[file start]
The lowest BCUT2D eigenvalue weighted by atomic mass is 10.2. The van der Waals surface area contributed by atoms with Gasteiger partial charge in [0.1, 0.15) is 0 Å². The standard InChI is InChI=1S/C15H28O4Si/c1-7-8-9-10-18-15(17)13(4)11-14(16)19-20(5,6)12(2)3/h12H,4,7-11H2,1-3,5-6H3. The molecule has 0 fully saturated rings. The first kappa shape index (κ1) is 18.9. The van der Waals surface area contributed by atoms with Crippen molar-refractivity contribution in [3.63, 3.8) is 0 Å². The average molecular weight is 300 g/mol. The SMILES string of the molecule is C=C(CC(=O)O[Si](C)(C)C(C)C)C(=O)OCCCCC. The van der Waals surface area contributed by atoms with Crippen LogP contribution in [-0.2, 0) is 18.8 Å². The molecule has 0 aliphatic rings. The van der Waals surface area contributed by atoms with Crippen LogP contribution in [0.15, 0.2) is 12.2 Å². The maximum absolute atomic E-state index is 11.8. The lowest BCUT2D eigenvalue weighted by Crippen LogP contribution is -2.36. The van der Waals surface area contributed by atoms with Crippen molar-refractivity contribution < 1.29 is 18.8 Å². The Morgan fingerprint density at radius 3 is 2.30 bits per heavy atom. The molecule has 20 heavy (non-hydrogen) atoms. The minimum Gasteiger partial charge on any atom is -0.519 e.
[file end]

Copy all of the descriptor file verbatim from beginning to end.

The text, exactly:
The lowest BCUT2D eigenvalue weighted by atomic mass is 10.2. The van der Waals surface area contributed by atoms with Gasteiger partial charge in [0.1, 0.15) is 0 Å². The standard InChI is InChI=1S/C15H28O4Si/c1-7-8-9-10-18-15(17)13(4)11-14(16)19-20(5,6)12(2)3/h12H,4,7-11H2,1-3,5-6H3. The molecule has 0 fully saturated rings. The first kappa shape index (κ1) is 18.9. The van der Waals surface area contributed by atoms with Crippen molar-refractivity contribution in [3.63, 3.8) is 0 Å². The average molecular weight is 300 g/mol. The SMILES string of the molecule is C=C(CC(=O)O[Si](C)(C)C(C)C)C(=O)OCCCCC. The van der Waals surface area contributed by atoms with Crippen LogP contribution in [-0.2, 0) is 18.8 Å². The molecule has 0 aliphatic rings. The van der Waals surface area contributed by atoms with Crippen LogP contribution in [0.15, 0.2) is 12.2 Å². The maximum absolute atomic E-state index is 11.8. The lowest BCUT2D eigenvalue weighted by Crippen LogP contribution is -2.36. The van der Waals surface area contributed by atoms with Crippen molar-refractivity contribution < 1.29 is 18.8 Å². The Morgan fingerprint density at radius 3 is 2.30 bits per heavy atom. The molecule has 20 heavy (non-hydrogen) atoms. The minimum Gasteiger partial charge on any atom is -0.519 e.